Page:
A court in Rwanda has sentenced a Chinese mining engineer to 20 years in prison having been found guilty of tying his workers to a tree and whipping them.
Shjun Sun, 43, the manager of a mine in the west of the country, was convicted alongside an accomplice following his arrest in September last year.
“It is clear that Shjun tortured the victims and issued corporal punishment with malicious intent, and this is a grave crime,” judge Jacques Kanyarukiga ruled, ordering him to serve a 20-year term in prison.
Shjun, who was in court for the verdict, acknowledged assaulting two workers, saying he beat them because he was “frustrated and fed up of them constantly stealing minerals”.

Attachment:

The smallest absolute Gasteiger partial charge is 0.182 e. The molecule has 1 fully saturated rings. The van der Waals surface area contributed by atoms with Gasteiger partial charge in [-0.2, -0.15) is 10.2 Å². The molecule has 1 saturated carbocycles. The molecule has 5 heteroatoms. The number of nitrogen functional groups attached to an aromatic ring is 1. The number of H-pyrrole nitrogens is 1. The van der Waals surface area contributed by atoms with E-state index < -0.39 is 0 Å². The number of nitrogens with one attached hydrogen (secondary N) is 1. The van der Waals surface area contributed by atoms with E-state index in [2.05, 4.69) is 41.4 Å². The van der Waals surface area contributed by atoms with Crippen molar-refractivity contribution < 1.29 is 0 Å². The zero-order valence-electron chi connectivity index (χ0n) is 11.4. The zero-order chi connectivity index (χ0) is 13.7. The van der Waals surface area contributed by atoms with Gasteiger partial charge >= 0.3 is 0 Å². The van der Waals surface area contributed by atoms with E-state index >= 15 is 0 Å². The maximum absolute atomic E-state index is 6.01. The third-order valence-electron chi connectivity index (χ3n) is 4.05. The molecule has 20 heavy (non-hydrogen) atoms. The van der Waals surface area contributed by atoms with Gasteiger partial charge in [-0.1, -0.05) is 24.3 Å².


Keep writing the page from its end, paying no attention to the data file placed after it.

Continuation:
In arguing for his release, Shjun said he had compensated the two by paying a total of more than one million Rwandan francs (S$1360) and signing a “reconciliation letter”.
However, the prosecution — which had accused him of assaulting four people — argued that the victims had accepted the payments “because they were traumatised and afraid of him”.
Another manager at the company, Ali Group Holding Ltd, was found guilty of helping Shjun and sentenced to 12 years in jail but another defendant was found not guilty. Shjun has 30 days to appeal the verdict.
The Chinese embassy in Rwanda said in a statement it had “taken note” of the ruling.